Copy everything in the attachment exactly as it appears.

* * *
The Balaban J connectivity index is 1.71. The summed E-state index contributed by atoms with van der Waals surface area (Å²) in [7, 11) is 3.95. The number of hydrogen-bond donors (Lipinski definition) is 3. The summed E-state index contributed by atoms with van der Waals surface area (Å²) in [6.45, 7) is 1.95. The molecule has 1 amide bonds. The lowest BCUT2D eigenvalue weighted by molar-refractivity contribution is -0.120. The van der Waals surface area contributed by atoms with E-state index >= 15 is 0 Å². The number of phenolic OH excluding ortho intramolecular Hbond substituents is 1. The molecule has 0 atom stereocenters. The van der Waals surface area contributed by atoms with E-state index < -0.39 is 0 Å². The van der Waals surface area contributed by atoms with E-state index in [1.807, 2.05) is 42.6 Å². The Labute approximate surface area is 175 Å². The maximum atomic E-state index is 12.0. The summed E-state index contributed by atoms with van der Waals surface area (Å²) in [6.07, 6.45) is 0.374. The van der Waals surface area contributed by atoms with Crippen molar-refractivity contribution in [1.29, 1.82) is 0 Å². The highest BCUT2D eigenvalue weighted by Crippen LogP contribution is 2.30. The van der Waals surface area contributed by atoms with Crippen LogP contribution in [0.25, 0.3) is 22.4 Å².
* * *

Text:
The Balaban J connectivity index is 1.71. The summed E-state index contributed by atoms with van der Waals surface area (Å²) in [7, 11) is 3.95. The number of hydrogen-bond donors (Lipinski definition) is 3. The summed E-state index contributed by atoms with van der Waals surface area (Å²) in [6.45, 7) is 1.95. The molecule has 1 amide bonds. The lowest BCUT2D eigenvalue weighted by molar-refractivity contribution is -0.120. The van der Waals surface area contributed by atoms with E-state index >= 15 is 0 Å². The number of phenolic OH excluding ortho intramolecular Hbond substituents is 1. The molecule has 0 atom stereocenters. The van der Waals surface area contributed by atoms with E-state index < -0.39 is 0 Å². The van der Waals surface area contributed by atoms with E-state index in [1.807, 2.05) is 42.6 Å². The Labute approximate surface area is 175 Å². The maximum atomic E-state index is 12.0. The summed E-state index contributed by atoms with van der Waals surface area (Å²) in [6.07, 6.45) is 0.374. The van der Waals surface area contributed by atoms with Crippen molar-refractivity contribution in [1.29, 1.82) is 0 Å². The highest BCUT2D eigenvalue weighted by Crippen LogP contribution is 2.30. The van der Waals surface area contributed by atoms with Crippen LogP contribution in [0.25, 0.3) is 22.4 Å².